I hoped it wasn’t a bad omen, and it didn’t feel it as I won a big pot almost straight away, just calling with JJ in the small blind and managing to find the AJxxQ board against the raiser’s AK and Katie’s peeled AQ.

It felt almost like a bad beat not getting the full double up against those hands, but Katie just called on every street, she’s too smart to overplay even a hand as big as top two at that stage.

I love the way Katie plays.

Male players chat to her and try and take advantage of the girl on the table and she smiles sweetly while bashing them up, three-betting in position and picking and choosing her spots perfectly.

So much so that by the time our table broke and we moved to a new table and sat beside each other a second time, her stack had recovered and she was flying too.

Our table broke again and it was time to go it alone, and I got to sit beside another good pal, Chaz Chattha.

Chaz is a great player, and always seems to be there or thereabouts.

Don’t forget he finished 50th in this year’s WSOP Main Event for $137k, and only got knocked out then when Zivi Stern went off his box and four bet all in preflop with 78 against Chaz’s aces and got there. Stern won $1.9million for coming fifth. Justice?

Anyway, having established how good Chaz is, and noted he was chip leader with three tables left, it probably wasn’t the best idea to tangle with him, but with AK and a Chaz raise already out there, I three-bet his 4k open to 11.5k and quickly called for my 50k when he shoved.

His jacks survived the flop but not the ace on the turn and all of a sudden I had double average and Chaz, having flirted with a massive stack was back to average.

From there I could pick and choose when to get involved, and as Katie was moved to sit beside me for a third time, we played hand for hand on the cash bubble.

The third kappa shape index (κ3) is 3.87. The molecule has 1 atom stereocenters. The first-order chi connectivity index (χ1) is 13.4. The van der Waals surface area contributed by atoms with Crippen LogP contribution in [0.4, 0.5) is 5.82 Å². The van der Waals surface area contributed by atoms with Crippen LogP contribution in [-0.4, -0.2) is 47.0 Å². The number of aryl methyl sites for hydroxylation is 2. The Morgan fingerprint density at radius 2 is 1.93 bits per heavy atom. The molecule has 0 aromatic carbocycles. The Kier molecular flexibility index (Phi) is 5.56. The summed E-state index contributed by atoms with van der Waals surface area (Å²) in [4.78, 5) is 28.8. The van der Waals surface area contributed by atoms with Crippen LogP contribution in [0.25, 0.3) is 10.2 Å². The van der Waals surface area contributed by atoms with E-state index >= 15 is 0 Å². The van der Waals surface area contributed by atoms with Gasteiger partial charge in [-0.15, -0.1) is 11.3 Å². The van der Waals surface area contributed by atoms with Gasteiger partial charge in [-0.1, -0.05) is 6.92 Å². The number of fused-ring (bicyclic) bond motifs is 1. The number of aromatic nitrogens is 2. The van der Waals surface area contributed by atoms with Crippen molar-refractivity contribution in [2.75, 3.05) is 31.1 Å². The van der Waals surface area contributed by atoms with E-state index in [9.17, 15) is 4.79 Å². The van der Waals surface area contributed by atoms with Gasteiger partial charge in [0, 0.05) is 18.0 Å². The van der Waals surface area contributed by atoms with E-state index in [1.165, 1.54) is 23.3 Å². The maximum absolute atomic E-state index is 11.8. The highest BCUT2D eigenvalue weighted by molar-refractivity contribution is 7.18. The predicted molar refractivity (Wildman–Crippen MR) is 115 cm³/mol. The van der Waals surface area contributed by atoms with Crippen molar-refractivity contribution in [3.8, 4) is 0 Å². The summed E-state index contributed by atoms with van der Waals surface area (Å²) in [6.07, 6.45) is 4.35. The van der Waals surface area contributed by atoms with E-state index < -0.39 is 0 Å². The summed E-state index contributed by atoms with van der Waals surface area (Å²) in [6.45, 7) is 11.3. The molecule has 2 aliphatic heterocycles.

All the short stacks were on the other table, to the extent that big stack James Mitchell folded his big blind to a 3bb shove as he was hoovering up chips.

As the bubble did eventually burst, James, my mate Marc Foggin, playing only his second game at the Vic having won the previous one, a London Super Stack, and me had two-thirds of the chips in play.

A couple of shorties soon departed before I hit a bump in the road.

I’d raise-folded twice but the third time I got involved I had pocket kings. Katie shoved her with AQ and after she’d hit all three of her outs to make quads, I was left with only 7bb, shortest of the seven left and under it!

I was lucky enough to find AK straight away and a 3bb raise in front of me, his eventual call with A8 fruitless, and I was back in it.

I found the aces when the same guy moved all in to mop up his stack, and generally ran pretty well.

James had the biggest stack but it was noticeable he’d passed the button numerous times, as Marc and I had been left battling in the blinds a lot.

When James did eventually raise the button, I found pocket jacks and an average stack of 18bb. I decided, given the amount of passing the button he’d done, he must have half a hand so shoving was correct, and it worked out well against his pocket eights.

James was left with less than 2bb, and while I doubled him up once, his presence played a part in the pot that won me the tournament.

Katie raised the button while James was in the sb with his 2bb.